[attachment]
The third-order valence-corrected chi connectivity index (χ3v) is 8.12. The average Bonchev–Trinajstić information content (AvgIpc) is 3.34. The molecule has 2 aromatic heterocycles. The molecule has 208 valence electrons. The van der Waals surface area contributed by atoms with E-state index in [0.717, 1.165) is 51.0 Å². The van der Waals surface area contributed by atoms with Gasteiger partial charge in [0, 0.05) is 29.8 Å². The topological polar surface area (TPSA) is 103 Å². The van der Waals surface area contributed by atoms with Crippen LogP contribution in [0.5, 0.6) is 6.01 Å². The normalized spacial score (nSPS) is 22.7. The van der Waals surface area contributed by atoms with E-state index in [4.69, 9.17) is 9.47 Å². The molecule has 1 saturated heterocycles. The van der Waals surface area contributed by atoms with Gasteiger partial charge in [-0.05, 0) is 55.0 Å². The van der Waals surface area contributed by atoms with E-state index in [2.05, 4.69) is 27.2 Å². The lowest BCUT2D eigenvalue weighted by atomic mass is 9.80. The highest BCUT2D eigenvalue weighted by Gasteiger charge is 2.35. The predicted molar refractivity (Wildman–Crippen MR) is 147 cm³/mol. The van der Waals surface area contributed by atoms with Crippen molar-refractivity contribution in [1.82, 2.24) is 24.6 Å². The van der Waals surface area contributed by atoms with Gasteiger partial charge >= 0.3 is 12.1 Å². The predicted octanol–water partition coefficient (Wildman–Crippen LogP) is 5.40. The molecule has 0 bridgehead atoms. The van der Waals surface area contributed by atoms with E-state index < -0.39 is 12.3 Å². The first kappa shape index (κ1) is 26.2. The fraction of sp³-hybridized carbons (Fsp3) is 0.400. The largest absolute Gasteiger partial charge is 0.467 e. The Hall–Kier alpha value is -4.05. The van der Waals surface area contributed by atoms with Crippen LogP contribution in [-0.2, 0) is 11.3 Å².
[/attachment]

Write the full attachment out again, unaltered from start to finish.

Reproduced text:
The third-order valence-corrected chi connectivity index (χ3v) is 8.12. The average Bonchev–Trinajstić information content (AvgIpc) is 3.34. The molecule has 2 aromatic heterocycles. The molecule has 208 valence electrons. The van der Waals surface area contributed by atoms with E-state index in [0.717, 1.165) is 51.0 Å². The van der Waals surface area contributed by atoms with Gasteiger partial charge in [0, 0.05) is 29.8 Å². The topological polar surface area (TPSA) is 103 Å². The van der Waals surface area contributed by atoms with Crippen LogP contribution in [0.5, 0.6) is 6.01 Å². The normalized spacial score (nSPS) is 22.7. The van der Waals surface area contributed by atoms with E-state index in [4.69, 9.17) is 9.47 Å². The molecule has 1 saturated heterocycles. The van der Waals surface area contributed by atoms with Gasteiger partial charge in [-0.05, 0) is 55.0 Å². The van der Waals surface area contributed by atoms with E-state index in [2.05, 4.69) is 27.2 Å². The lowest BCUT2D eigenvalue weighted by atomic mass is 9.80. The highest BCUT2D eigenvalue weighted by Gasteiger charge is 2.35. The predicted molar refractivity (Wildman–Crippen MR) is 147 cm³/mol. The van der Waals surface area contributed by atoms with Crippen molar-refractivity contribution in [1.82, 2.24) is 24.6 Å². The van der Waals surface area contributed by atoms with Gasteiger partial charge >= 0.3 is 12.1 Å². The predicted octanol–water partition coefficient (Wildman–Crippen LogP) is 5.40. The molecule has 0 bridgehead atoms. The van der Waals surface area contributed by atoms with E-state index < -0.39 is 12.3 Å². The first kappa shape index (κ1) is 26.2. The fraction of sp³-hybridized carbons (Fsp3) is 0.400. The largest absolute Gasteiger partial charge is 0.467 e. The Hall–Kier alpha value is -4.05. The van der Waals surface area contributed by atoms with Crippen LogP contribution in [-0.2, 0) is 11.3 Å².